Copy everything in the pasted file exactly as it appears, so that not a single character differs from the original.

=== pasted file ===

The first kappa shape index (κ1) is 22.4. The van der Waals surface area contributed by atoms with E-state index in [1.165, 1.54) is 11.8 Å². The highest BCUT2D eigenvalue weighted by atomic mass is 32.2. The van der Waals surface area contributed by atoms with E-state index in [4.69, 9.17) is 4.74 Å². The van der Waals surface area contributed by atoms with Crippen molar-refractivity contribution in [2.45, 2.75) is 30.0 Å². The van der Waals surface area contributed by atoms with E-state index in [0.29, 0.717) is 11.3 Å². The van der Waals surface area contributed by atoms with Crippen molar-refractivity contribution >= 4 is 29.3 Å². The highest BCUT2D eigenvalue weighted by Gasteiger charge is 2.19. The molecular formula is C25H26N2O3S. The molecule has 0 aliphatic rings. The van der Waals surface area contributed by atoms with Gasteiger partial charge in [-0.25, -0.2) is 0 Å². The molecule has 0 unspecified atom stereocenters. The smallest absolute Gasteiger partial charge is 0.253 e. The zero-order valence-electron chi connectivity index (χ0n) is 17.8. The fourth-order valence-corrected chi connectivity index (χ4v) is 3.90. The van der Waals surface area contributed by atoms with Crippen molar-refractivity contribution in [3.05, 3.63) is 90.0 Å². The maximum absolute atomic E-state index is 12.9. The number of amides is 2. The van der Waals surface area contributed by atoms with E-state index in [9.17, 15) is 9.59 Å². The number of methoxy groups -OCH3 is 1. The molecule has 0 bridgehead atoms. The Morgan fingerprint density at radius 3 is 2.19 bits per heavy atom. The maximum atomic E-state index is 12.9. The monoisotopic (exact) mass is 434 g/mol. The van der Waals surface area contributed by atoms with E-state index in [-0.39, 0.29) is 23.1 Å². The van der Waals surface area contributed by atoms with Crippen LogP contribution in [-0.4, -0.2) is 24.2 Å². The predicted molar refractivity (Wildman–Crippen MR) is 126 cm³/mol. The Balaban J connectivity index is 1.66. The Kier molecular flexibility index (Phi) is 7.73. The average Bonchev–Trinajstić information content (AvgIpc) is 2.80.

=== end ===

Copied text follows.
The first kappa shape index (κ1) is 22.4. The van der Waals surface area contributed by atoms with E-state index in [1.165, 1.54) is 11.8 Å². The highest BCUT2D eigenvalue weighted by atomic mass is 32.2. The van der Waals surface area contributed by atoms with E-state index in [4.69, 9.17) is 4.74 Å². The van der Waals surface area contributed by atoms with Crippen molar-refractivity contribution in [2.45, 2.75) is 30.0 Å². The van der Waals surface area contributed by atoms with E-state index in [0.29, 0.717) is 11.3 Å². The van der Waals surface area contributed by atoms with Crippen molar-refractivity contribution >= 4 is 29.3 Å². The highest BCUT2D eigenvalue weighted by Gasteiger charge is 2.19. The molecular formula is C25H26N2O3S. The molecule has 0 aliphatic rings. The van der Waals surface area contributed by atoms with Gasteiger partial charge in [-0.25, -0.2) is 0 Å². The molecule has 0 unspecified atom stereocenters. The smallest absolute Gasteiger partial charge is 0.253 e. The zero-order valence-electron chi connectivity index (χ0n) is 17.8. The fourth-order valence-corrected chi connectivity index (χ4v) is 3.90. The van der Waals surface area contributed by atoms with Crippen molar-refractivity contribution in [3.05, 3.63) is 90.0 Å². The maximum absolute atomic E-state index is 12.9. The number of amides is 2. The van der Waals surface area contributed by atoms with E-state index in [9.17, 15) is 9.59 Å². The number of methoxy groups -OCH3 is 1. The molecule has 0 bridgehead atoms. The Morgan fingerprint density at radius 3 is 2.19 bits per heavy atom. The maximum atomic E-state index is 12.9. The monoisotopic (exact) mass is 434 g/mol. The van der Waals surface area contributed by atoms with E-state index in [-0.39, 0.29) is 23.1 Å². The van der Waals surface area contributed by atoms with Crippen LogP contribution in [-0.4, -0.2) is 24.2 Å². The predicted molar refractivity (Wildman–Crippen MR) is 126 cm³/mol. The Balaban J connectivity index is 1.66. The Kier molecular flexibility index (Phi) is 7.73. The average Bonchev–Trinajstić information content (AvgIpc) is 2.80.